Tag Archives: Francis of Assisi

The Secret Calm – Part II

Someone commented yesterday how wonderful it would be to be able to calm the mind, to be completely free of thought or worry.

Lest anyone think that that is the case with me, let me assure you it is not! I don’t think it is true of anyone. If the expectation is that with our spiritual practice we will be completely free of thought of worry, we will be disappointed. However, if we practice calming the mind, meditation, etc we will have tools at our disposal which will help us calm the mind and go to a place of greater peace and centeredness. Is it complete calm and peace? No. But our practice gives us a door, an opening into a deeper dimension of stillness, beyond the chaos of mind or life situations. And this can lead us to a place of greater peace. And when the storm comes, it’s best to have some tools at our disposal! In other words, we don’t have to stand completely powerless in the face of storms in our lives. Our spiritual practice, 12 Step work, therapy, religious faith – all of these are tools that we can pick up at a moment’s notice and use to deal more effectively with life’s issues.

The important thing is that we maintain some sort of spiritual practice CONSISTENTLY. Then, when we need it, it will be more of an ingrained habit, to which we will easily turn. Do these tools have immediate results in calming me? Sometimes yes. But most often, it is a process where calm and focus gradually takes hold. It’s like having a secure anchor to grab on to, or firm ground on which to stand. The storm may be raging around us or within us, but these practices provide a point of grounding in the midst of the storm. Do they immediately take the storm away? Not usually. But the grounding itself gives cause for hope and gradually opens a door to greater peace and clarity.

Today is the feast of a famous saint whose prayer of peace attributed to him is prayed by Christians and non-Christians alike. Francis of Assisi was a man who experienced many storms in his life and in the world around him. Yet he continually drew himself and his followers back to a quiet place within – as well as BEING the peace that he wanted to experience. “Make ME an instrument of your peace . . .” In so doing, we gain the peace that we impart to others.

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It Is In Giving . . .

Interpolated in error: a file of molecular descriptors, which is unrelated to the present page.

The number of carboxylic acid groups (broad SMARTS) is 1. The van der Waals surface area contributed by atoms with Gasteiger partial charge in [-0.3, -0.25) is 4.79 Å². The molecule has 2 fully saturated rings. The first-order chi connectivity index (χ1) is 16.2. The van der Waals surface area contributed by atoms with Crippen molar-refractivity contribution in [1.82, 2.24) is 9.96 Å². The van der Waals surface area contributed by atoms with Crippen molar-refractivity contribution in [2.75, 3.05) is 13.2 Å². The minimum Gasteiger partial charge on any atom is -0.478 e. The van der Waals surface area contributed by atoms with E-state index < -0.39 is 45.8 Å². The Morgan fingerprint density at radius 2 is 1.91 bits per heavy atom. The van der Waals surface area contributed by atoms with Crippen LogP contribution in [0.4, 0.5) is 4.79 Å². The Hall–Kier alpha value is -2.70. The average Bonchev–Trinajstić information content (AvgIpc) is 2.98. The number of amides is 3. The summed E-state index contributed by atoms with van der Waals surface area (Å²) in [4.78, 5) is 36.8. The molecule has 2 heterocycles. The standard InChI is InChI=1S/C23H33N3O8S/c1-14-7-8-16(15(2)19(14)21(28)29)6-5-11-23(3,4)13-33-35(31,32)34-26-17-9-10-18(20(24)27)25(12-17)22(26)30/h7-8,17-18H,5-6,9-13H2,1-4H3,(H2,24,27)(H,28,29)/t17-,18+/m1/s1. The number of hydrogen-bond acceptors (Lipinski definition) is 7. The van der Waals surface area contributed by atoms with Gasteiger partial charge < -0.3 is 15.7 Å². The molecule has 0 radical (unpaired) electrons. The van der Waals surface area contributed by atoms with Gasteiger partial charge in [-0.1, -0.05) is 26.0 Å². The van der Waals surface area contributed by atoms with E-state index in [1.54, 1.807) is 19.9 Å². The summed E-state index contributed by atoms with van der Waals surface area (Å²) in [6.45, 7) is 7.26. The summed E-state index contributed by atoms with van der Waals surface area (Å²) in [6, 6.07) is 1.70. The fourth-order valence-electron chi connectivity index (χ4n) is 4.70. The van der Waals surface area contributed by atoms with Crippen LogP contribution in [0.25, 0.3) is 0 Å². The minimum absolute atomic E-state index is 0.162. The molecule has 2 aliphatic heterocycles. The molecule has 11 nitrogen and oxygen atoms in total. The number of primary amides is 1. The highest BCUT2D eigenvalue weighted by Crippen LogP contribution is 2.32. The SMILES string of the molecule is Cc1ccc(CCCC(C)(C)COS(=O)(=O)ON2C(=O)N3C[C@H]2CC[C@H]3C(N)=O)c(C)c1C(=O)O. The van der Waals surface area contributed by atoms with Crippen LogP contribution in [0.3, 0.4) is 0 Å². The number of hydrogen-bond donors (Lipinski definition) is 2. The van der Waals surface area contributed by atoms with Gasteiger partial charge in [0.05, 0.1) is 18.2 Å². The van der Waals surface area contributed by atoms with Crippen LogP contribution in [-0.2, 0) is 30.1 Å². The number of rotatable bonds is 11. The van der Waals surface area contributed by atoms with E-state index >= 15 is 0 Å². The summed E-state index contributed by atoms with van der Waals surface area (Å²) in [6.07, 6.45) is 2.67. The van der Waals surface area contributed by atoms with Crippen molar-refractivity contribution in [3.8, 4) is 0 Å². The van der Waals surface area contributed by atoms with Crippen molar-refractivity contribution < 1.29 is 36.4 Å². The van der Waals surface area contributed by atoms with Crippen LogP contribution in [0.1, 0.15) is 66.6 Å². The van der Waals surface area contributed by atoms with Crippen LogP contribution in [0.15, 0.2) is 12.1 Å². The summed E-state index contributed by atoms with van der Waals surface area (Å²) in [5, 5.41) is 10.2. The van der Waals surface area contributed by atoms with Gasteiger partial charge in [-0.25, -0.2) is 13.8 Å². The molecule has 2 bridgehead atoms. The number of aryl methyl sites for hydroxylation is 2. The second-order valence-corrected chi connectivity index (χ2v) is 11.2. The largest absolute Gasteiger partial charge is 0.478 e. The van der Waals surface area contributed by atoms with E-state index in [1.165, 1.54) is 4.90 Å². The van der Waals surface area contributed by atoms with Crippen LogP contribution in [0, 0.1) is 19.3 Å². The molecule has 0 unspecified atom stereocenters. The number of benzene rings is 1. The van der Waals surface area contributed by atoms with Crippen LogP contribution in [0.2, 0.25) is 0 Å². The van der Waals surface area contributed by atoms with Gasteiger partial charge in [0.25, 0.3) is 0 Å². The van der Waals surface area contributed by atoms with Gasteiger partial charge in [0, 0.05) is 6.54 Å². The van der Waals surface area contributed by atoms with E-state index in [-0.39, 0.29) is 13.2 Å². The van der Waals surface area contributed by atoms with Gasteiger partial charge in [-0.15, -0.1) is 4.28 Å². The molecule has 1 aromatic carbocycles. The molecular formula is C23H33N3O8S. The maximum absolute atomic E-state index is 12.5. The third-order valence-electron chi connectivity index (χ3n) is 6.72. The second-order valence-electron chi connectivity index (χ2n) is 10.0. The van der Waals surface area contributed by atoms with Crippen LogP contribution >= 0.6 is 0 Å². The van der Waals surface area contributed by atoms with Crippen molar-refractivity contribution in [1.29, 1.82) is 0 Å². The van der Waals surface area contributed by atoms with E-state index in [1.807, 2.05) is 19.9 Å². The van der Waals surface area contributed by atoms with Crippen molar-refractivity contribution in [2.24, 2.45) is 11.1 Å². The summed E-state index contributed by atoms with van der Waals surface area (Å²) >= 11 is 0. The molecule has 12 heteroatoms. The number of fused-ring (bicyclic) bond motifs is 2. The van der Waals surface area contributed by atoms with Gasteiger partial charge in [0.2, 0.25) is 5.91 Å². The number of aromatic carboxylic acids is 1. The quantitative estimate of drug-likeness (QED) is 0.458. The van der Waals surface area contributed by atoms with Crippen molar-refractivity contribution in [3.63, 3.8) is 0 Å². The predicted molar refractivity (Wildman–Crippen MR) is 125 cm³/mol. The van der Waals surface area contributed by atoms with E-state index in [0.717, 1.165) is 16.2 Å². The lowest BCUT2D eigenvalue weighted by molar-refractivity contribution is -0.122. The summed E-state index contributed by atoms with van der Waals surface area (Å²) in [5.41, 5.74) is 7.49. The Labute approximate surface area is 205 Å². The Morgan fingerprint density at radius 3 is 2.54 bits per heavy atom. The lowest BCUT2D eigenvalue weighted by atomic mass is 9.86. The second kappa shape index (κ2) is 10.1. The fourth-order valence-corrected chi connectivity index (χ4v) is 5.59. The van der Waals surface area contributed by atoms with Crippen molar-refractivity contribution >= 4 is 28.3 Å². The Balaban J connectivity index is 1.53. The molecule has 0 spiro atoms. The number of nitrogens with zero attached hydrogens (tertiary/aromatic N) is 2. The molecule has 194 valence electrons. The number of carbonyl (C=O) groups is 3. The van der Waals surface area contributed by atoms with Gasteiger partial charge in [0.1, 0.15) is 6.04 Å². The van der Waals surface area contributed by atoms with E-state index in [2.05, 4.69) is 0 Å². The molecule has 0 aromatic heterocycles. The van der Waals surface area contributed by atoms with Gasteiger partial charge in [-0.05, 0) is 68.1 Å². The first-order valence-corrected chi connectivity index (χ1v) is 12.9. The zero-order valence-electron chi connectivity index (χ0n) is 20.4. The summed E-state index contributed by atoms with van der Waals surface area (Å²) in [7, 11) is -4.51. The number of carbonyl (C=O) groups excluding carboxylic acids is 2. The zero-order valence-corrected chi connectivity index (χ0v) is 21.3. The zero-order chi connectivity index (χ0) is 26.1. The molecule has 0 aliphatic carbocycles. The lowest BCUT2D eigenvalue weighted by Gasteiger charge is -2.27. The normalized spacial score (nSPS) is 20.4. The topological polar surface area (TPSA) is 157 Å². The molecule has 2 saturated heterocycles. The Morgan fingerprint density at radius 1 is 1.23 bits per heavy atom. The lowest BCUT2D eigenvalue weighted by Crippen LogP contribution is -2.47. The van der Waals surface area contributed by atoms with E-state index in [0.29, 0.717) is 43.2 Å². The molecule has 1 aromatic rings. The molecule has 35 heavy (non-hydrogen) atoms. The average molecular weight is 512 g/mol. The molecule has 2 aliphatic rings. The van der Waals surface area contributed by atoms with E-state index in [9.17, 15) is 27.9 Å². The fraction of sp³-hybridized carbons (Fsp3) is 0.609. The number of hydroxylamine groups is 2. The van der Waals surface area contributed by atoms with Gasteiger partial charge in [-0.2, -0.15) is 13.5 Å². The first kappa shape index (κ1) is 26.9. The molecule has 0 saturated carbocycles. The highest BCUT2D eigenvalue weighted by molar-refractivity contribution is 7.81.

Matthew 20: 1-16a

When I read this passage I think to myself, “you’ve got to be kidding!”  Here we have God described as a landowner who gives the same wage to those who have been working all day in the hot sun and those who have only been working one hour.  No fair I would say if I was one of those workers who had been working all day!  But such a response would emanate from the ego mind, which is about comparing, hoarding and wanting.

When it comes to enlightenment, peace and inner joy what one of us would be jealous of one who experienced these things?  Even if we’ve been at this quest for years, why would we be jealous if someone experienced what we have?  The enlightened mind does not work this way, only ego.  The youngest novice at this can teach us something.

Divine generosity is here exposed as lavish and certainly not fair to our standards.  However, when I have been the one who has made a major mistake, when I have hurt someone or screwed up my life in some way, believe me, I would stand very grateful if such generosity was given to me.  So it all depends on our perspective.

If God is said to be so generous in forgiveness, am I the same toward others?  How abundant is my sense of giving and forgiving?  I am to reflect the same abundance that my Source exhibits, lavishly giving – like Francis of Assisi who prayed that he be more concerned with consoling, understanding and loving than being consoled, understood or loved. . . .  I have a ways to go to be honest.  Perhaps I would do well to daily return to this prayer attributed to this great Saint, as a reminder of the attitude that I need not be concerned with ego wants, but Divine generosity.